So then you got the big break of meeting Pavarotti?

Yes. I was lucky to be singing with Valeria Lynch, who is a famous folksinger in Argentina, like Madonna is here. Her husband is a major music impresario and when he heard my voice he said he had to introduce me to Pavarotti. At that time, I didn’t know how to sing much opera at all. The only aria I could do was “Vissi d’Arte” from “Tosca.” I was so afraid – I was the only person in the world who knows only one aria and will audition for Pavarotti. Then when I started to sing it, he said, “No, no. You’re too young. Sing something else.” But I said, “Maestro, I don’t have anything else.” So he asked me to just warm up my voice, and when he heard me, he realized I could sing. He told me if I could prepare in three months he would put me in his vocal competition. That was my beginning of the change of my life.

I won the competition and then I debuted with Pavarotti in 1996 at the Academy of Music in Philadelphia. From there I went to university because they told me I had the instrument but I still had to study in order to completely leave musical theater behind.

You’ve sung the role of Amelia in “The Masked Ball” before. What can you tell me about it?

It’s one of my favorites, but it’s a very demanding and dramatic role both in the music and the acting. It’s extremely musical. I studied this role first back in 1999 in Italy and then in Parma. After that I sang it in private lessons, then at Catholic University. So I have had hours and hours with my voice teacher and pianist. It’s a challenge. You have to be completely ready mentally and physically.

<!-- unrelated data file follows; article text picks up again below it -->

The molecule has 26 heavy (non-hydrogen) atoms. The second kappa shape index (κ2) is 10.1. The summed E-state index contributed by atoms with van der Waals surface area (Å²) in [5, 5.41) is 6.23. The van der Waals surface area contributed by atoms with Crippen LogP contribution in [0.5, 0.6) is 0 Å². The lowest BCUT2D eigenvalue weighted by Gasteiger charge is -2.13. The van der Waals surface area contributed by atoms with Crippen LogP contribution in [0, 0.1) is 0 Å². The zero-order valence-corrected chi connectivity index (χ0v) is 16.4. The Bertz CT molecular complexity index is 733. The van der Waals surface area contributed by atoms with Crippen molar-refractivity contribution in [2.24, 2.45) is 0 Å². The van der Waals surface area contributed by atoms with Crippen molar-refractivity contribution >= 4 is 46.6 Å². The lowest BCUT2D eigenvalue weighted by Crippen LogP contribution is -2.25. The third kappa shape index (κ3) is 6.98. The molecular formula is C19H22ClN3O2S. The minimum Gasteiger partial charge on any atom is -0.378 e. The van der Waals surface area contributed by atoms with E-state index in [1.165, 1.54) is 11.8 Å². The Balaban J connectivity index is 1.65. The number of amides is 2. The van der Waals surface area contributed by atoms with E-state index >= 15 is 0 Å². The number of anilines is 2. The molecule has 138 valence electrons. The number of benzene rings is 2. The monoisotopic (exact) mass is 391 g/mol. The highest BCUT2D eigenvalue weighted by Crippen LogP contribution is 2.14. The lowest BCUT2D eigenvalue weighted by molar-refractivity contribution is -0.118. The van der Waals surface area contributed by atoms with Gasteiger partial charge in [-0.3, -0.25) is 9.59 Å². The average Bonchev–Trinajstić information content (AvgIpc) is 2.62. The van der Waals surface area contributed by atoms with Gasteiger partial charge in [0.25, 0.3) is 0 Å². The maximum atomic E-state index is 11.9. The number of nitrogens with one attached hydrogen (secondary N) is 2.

When I first sang Amelia, I wondered why this woman doesn’t relax and do something else. But I decided to just try to understand the role and not to judge it. She’s a very noble person inside in her soul. She’s very committed to her husband, and even though she has a passion for Riccardo, she decides she will not break her bonds as a wife. So it’s an extremely strong character, contrary to those who think she’s weak. It takes strength to fight the passion you have inside. That’s why I think she’s one of the most true characters in opera. She deals with what a real human being goes through.

Do you think your background in musical theater gives you a leg up in the drama of opera because of all that previous acting experience?

Yes, it’s very important, because I always see the character as a human being, not just a vehicle for delivering the music. I try to portray them as real as possible, which I learned from the theater. So it was helpful that I had that experience.

Your last name is Bravo. It must be fun to hear the audience shouting that out at the end of the show.

(Laughs). It’s my real last name. It’s a very common name in Spain, which is where my father is from. So it’s nice to hear that at the end, but I don’t think it’s only for me…No, No. It’s for everyone on stage.

(The Verdi Festival begins on February 24 and lasts until March 11 with all performances taking place at the Lobero Theatre. To purchase tickets, call the Lobero Box Office at 963-0761. For more info visit